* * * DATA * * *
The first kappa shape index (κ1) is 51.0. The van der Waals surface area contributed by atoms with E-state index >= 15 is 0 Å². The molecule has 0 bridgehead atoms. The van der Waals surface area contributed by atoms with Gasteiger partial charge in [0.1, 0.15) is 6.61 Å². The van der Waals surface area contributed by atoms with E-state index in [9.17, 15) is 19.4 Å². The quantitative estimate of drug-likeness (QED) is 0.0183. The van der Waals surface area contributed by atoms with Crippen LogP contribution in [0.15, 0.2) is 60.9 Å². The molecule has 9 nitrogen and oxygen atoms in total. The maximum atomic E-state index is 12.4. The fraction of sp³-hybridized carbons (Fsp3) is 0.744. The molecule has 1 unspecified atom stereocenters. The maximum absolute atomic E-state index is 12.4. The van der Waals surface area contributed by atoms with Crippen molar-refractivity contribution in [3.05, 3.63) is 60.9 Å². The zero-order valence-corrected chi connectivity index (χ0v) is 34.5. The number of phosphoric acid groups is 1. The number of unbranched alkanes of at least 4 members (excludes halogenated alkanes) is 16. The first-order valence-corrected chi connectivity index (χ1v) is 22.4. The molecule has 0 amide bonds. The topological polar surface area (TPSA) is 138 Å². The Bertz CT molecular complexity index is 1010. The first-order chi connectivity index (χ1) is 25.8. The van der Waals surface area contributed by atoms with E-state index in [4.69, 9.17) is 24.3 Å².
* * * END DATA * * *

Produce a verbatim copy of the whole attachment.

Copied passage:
The first kappa shape index (κ1) is 51.0. The van der Waals surface area contributed by atoms with E-state index >= 15 is 0 Å². The molecule has 0 bridgehead atoms. The van der Waals surface area contributed by atoms with Gasteiger partial charge in [0.1, 0.15) is 6.61 Å². The van der Waals surface area contributed by atoms with E-state index in [9.17, 15) is 19.4 Å². The quantitative estimate of drug-likeness (QED) is 0.0183. The van der Waals surface area contributed by atoms with Crippen LogP contribution in [0.15, 0.2) is 60.9 Å². The molecule has 9 nitrogen and oxygen atoms in total. The maximum atomic E-state index is 12.4. The fraction of sp³-hybridized carbons (Fsp3) is 0.744. The molecule has 1 unspecified atom stereocenters. The maximum absolute atomic E-state index is 12.4. The van der Waals surface area contributed by atoms with Crippen molar-refractivity contribution in [3.05, 3.63) is 60.9 Å². The zero-order valence-corrected chi connectivity index (χ0v) is 34.5. The number of phosphoric acid groups is 1. The number of unbranched alkanes of at least 4 members (excludes halogenated alkanes) is 16. The first-order valence-corrected chi connectivity index (χ1v) is 22.4. The molecule has 0 amide bonds. The topological polar surface area (TPSA) is 138 Å². The Bertz CT molecular complexity index is 1010. The first-order chi connectivity index (χ1) is 25.8. The van der Waals surface area contributed by atoms with E-state index in [4.69, 9.17) is 24.3 Å².